North's house prices fall at sharpest rate in five years
HOUSE prices in the north have fallen at their sharpest rate in five years according to new official figures.
The latest House Price Index report released by NISRA (Northern Ireland Statistics & Research Agency), covering April through to June has revealed a 1 per cent fall in prices in comparison to the start of 2018, with the average house price in the north now sitting at £132,795. The quarterly fall, which equates to roughly £1,300, is the sharpest since 2013, but the current price remains 4.4 per cent higher than the same period a year ago.
Only the Causeway Coast and Glens, Derry City and Strabane and Fermanagh and Omagh District Council areas recorded an increase in price over the quarter according to the figures. The Armagh City, Banbridge and Craigavon area is the cheapest to buy with a standard house priced at £117,869, while at the other end of the scale those living in Lisburn and Castlereagh can expect to pay £158,690 on average.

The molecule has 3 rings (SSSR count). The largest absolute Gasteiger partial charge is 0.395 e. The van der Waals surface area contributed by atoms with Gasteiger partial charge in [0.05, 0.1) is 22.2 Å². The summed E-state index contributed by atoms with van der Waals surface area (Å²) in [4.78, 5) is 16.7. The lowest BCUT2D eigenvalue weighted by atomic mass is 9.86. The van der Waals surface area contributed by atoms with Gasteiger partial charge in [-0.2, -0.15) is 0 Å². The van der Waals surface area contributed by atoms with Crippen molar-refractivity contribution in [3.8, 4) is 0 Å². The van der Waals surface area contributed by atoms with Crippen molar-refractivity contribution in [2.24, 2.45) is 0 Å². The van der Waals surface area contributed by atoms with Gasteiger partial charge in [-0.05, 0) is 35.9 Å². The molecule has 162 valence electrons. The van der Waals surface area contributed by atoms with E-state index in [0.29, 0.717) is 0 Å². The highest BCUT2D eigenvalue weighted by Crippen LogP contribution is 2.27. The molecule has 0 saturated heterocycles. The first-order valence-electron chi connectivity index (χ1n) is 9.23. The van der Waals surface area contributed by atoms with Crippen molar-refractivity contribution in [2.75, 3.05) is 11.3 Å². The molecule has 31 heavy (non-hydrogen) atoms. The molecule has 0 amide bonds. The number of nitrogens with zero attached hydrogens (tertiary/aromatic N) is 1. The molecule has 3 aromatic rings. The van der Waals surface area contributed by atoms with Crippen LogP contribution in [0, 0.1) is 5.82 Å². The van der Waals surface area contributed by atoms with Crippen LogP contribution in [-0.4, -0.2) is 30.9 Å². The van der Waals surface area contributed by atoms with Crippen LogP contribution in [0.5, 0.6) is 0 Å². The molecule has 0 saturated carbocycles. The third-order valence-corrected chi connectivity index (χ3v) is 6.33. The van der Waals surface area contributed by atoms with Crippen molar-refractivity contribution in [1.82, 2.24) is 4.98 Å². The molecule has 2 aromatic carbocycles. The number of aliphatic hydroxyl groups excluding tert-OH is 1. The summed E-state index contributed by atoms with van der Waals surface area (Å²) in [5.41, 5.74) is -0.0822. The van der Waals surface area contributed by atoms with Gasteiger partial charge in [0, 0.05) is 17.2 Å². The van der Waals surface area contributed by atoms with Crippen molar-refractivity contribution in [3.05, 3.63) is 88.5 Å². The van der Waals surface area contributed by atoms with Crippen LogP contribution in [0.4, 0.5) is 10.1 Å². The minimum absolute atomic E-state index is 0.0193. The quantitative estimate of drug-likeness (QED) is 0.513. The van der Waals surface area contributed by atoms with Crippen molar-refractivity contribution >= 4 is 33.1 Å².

There were a total of 5,308 residential properties sold in the north during the second quarter of the year, almost 800 than the figure recorded last year.
Ulster Bank chief economist, Richard Ramsey said although the figures show a quarterly decline in house prices, the yearly rise, which is above the UK average, is of greater significance and bad news for first-time buyers.
"Significantly, house price inflation continues to outpace annual earnings growth and consumer price inflation. This fact coupled with strong private sector rental inflation makes it more difficult for those not on the property ladder to gain their first foothold of home ownership. House prices for first-time buyers are becoming less, not more, affordable."
"The most encouraging signs in the housing market concern transactions and the scale of house building. These are more meaningful from a Northern Ireland-economy perspective than simply looking at movements in prices," Mr Ramsey added